I got hella done today!
Yesterday was my final day wearing the fabled Orange Apron at Ho(t)me(n) Depot. It was bittersweet. My department head came in on the last day of his vacation to say goodbye and wish me well; everyone in Kitchen and Bath gathered around to let me know what a great guy I was to work with. An assistant manager gave me a hug.
Then I went home to watch the Season Two opener of Mad Men and have a total stress reaction.
I mean, Geez! This is it! No turning back now.
I was worried that I'd spend the day sitting around in my pajamas and pulling my lower lip with my index finger to make a "b-bih-b-bih-b-bih-b-bih" sound. That was circumvented by having to get my lazy ass out of the house to go and take my car to get the AC fixed. While it was in the shop, I went and sat at Starbucks at State and Main in Doylestown.
Oh. And I brought the local phone book with me.
And hence: I got hella done today!
To wit: tomorrow a guy from My Handyman is coming to my house (alas, not Marshall, the hot one) to fix the tile in the back bathroom, replace a the wall mounted air conditioner with one that works, and clean the gutters; next Monday, Ben will be here from the moving company to give me an estimate on what it will take to move my stuff to Palm Springs; my AWOL painter, Gus, is back on board and will be here to finish up Wednesday through Saturday; tomorrow night the owner of Do It Now Services who previously cleaned up my backyard back in the Spring will come by and put in a bid to clean out the tenant house next door; I figured out a way to sell my dad's '96 Ford Taurus with a V8 engine and only 35,000 miles on it from here in Pennsylvania; I bought an air conditioner for the guy from My Handyman tomorrow (not Marshall the hot one) so he'll have something to work with; and returned a few phone calls.
Unfortunately, one thing I didn't manage to accomplish was getting AC in my Jeep Liberty. It seems I need a new compressor, and they didn't have a new one lying around. So I'll have to take care of that anon.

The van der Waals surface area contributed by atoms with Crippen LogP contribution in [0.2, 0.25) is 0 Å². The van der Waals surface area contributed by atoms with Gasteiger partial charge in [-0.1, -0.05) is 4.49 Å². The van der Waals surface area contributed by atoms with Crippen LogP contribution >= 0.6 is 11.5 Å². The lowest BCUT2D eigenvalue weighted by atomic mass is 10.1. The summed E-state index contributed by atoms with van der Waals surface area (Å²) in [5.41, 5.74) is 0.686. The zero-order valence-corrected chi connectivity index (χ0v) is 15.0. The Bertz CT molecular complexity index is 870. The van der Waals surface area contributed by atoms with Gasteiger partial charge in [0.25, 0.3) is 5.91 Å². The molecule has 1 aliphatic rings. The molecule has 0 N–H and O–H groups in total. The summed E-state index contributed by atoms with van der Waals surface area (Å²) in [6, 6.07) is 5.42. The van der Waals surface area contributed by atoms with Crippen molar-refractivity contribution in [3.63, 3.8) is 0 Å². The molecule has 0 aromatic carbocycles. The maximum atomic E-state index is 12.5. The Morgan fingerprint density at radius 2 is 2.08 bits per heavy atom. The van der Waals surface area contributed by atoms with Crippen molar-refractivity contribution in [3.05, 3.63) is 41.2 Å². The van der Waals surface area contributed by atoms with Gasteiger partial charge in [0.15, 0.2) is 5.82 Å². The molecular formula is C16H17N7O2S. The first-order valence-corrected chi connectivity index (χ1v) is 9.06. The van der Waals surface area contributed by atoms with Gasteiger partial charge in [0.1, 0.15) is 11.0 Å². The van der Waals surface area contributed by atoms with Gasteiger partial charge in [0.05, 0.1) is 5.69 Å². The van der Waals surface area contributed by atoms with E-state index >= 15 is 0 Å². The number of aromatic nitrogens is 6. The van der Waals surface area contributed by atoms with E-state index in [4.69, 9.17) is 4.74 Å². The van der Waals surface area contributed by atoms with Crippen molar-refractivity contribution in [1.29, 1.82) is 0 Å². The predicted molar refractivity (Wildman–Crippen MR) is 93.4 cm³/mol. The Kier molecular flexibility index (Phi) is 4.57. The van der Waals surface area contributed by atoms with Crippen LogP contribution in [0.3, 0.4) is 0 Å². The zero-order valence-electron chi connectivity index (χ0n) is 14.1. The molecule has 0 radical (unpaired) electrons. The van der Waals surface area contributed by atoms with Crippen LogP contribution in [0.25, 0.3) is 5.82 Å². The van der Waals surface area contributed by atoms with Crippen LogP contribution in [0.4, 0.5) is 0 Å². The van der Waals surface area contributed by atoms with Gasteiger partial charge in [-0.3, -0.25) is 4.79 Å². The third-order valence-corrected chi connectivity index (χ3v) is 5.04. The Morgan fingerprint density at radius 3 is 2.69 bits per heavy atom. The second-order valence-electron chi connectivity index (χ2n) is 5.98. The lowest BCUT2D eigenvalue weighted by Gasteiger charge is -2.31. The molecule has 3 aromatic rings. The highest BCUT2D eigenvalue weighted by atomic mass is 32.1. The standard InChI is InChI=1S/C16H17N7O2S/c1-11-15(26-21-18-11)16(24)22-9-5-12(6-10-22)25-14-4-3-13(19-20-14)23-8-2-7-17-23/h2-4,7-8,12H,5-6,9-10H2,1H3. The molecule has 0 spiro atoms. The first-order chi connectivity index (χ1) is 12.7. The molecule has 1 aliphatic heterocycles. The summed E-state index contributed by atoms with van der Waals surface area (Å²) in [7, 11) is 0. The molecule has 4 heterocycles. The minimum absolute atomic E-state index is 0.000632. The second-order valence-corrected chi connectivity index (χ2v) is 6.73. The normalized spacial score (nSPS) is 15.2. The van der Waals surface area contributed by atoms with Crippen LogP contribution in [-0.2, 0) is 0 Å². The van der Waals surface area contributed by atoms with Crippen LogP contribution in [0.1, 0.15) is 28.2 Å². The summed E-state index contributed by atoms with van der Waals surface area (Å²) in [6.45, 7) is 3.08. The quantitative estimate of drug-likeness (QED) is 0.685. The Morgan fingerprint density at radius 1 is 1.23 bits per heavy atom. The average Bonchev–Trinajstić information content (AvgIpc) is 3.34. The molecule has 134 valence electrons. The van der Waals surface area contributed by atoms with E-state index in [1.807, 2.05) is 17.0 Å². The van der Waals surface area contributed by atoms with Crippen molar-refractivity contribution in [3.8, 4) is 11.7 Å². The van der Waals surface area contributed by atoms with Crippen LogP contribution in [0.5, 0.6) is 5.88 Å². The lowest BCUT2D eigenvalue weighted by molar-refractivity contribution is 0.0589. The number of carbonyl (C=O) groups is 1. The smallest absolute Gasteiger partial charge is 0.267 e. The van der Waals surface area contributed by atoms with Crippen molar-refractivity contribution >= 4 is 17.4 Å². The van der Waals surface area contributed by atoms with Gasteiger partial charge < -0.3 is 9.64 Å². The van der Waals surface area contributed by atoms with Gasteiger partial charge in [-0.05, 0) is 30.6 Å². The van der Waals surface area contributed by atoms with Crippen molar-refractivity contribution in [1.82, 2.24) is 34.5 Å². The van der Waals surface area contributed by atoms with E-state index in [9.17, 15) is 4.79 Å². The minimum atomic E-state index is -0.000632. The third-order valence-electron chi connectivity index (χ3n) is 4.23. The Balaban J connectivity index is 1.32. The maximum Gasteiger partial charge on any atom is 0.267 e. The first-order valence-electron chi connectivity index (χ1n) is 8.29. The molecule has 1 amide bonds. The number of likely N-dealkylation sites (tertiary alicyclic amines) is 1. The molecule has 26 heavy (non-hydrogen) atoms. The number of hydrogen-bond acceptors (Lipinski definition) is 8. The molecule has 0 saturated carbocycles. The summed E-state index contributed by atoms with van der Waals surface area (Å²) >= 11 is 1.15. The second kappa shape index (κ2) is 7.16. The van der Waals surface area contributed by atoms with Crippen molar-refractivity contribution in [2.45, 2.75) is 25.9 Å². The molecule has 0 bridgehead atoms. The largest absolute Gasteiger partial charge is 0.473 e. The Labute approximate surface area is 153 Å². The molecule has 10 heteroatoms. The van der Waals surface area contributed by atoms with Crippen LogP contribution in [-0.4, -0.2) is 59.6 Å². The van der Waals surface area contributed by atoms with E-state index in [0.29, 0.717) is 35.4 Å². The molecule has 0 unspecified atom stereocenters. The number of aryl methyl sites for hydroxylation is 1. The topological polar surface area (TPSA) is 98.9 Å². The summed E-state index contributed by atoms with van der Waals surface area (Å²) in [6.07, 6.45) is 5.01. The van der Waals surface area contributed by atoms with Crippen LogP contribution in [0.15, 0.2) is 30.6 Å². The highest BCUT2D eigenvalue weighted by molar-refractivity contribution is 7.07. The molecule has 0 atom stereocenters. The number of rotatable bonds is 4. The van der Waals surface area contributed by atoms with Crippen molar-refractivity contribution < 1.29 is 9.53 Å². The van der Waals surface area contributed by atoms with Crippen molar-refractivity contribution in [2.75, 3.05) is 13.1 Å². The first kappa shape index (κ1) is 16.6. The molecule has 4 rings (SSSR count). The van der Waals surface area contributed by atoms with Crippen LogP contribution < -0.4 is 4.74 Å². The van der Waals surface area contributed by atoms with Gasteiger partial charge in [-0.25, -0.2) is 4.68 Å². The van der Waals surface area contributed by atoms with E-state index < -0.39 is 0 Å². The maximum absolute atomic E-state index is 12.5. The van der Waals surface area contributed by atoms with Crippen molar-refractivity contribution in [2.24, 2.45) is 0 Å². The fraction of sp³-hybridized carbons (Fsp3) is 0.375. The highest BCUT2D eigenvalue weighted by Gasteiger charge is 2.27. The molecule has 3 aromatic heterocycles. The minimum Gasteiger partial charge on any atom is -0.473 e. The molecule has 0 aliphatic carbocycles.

And slowly but surely, things are making their way into boxes and the boxes are getting stacked in the livingroom for transport to my storage space.
Every day I'm a little bit closer to Palm Springs.
And here's an interesting thought that occurred to me: I'm going to die in Palm Springs.
Don't be alarmed.
I'm not talking within a few days of my arrival. Or months or years. Hopefully not for a long time.
But I just have this peaceful sense that one day--hopefully far in the future--I'll breathe my last in the Coachella Valley.
I've never felt this way before about any place I lived. Dying in Philadelphia? Can you imagine anything worse? But what about dying in NYC? Auspicious, surely. But complicated, too, right? I mean, unless you have a lot of money, it would mean a really bumpy ride on a guerney down the four flights of stairs that lead to your cramped walk-up. And although being buried out of the Church of St. Luke in the Fields is a nice thought, buried where exactly? Or, more correctly, spread where? On the tracks of the subway line you rode most often? Having my ashes spread in the Fire Island Pines has its appeal, but on whom could I prevail to tote the little box of me out the LIE, down to the ferry, across the Great South Bay, and so on to find a nice spot for my eternal repose? And Bucks County would be a nice place to die, but I've always felt that beautiful as it is, I don't belong here. No one I love or care about lives in Bucks County. Not that I know many people in Palm Springs, but I sense that will change. It seems so permeable there. Something of a "Welcome, Stranger!" vibe to the place.
But dying in Palm Springs just works. It seems like such a pleasant place to spend your last days. And I imagine friends and acquaintances gathering after the service over chardonnay at poolside somewhere. And it's a short drive out into the beautiful desert for the spreading o' the ashes. And if at the end of my life, I'm in reduced circumstances, I can't help but feel that California State Government would just be a little bit more benevolent than New York or Pennsylvania. That from some quarter I'd hear, "Don't worry about that, Mr. Kramer, we're taking care of that down at the office."
But overall, I feel like I'm going home. Like John Denver to the Colorado Rockies. Y'know, "Its like going home again to a place you've never been."
I'm here in Bucks County for thirteen more days. And then, I'm going home. Where the heart is. Where one day I shall die.